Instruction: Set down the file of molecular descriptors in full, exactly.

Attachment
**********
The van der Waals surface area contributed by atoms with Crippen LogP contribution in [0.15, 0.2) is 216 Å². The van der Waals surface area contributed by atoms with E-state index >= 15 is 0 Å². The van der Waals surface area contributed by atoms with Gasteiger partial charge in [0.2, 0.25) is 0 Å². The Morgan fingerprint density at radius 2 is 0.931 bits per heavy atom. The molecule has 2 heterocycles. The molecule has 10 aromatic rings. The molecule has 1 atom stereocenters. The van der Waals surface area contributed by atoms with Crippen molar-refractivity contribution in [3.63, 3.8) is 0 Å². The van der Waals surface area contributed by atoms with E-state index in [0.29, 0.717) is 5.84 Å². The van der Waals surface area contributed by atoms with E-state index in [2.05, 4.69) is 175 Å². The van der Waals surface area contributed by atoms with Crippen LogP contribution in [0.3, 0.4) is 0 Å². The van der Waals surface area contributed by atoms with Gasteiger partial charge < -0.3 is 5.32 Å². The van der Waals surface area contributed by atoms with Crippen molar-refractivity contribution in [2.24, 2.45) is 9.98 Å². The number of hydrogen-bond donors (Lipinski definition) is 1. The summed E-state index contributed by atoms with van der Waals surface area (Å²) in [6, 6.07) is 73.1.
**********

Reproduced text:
The van der Waals surface area contributed by atoms with Crippen LogP contribution in [0.15, 0.2) is 216 Å². The van der Waals surface area contributed by atoms with E-state index >= 15 is 0 Å². The van der Waals surface area contributed by atoms with Gasteiger partial charge in [0.2, 0.25) is 0 Å². The Morgan fingerprint density at radius 2 is 0.931 bits per heavy atom. The molecule has 2 heterocycles. The molecule has 10 aromatic rings. The molecule has 1 atom stereocenters. The van der Waals surface area contributed by atoms with Crippen molar-refractivity contribution in [3.63, 3.8) is 0 Å². The van der Waals surface area contributed by atoms with E-state index in [0.29, 0.717) is 5.84 Å². The van der Waals surface area contributed by atoms with E-state index in [2.05, 4.69) is 175 Å². The van der Waals surface area contributed by atoms with Crippen LogP contribution in [0.3, 0.4) is 0 Å². The van der Waals surface area contributed by atoms with Gasteiger partial charge < -0.3 is 5.32 Å². The van der Waals surface area contributed by atoms with Crippen molar-refractivity contribution in [2.24, 2.45) is 9.98 Å². The number of hydrogen-bond donors (Lipinski definition) is 1. The summed E-state index contributed by atoms with van der Waals surface area (Å²) in [6, 6.07) is 73.1.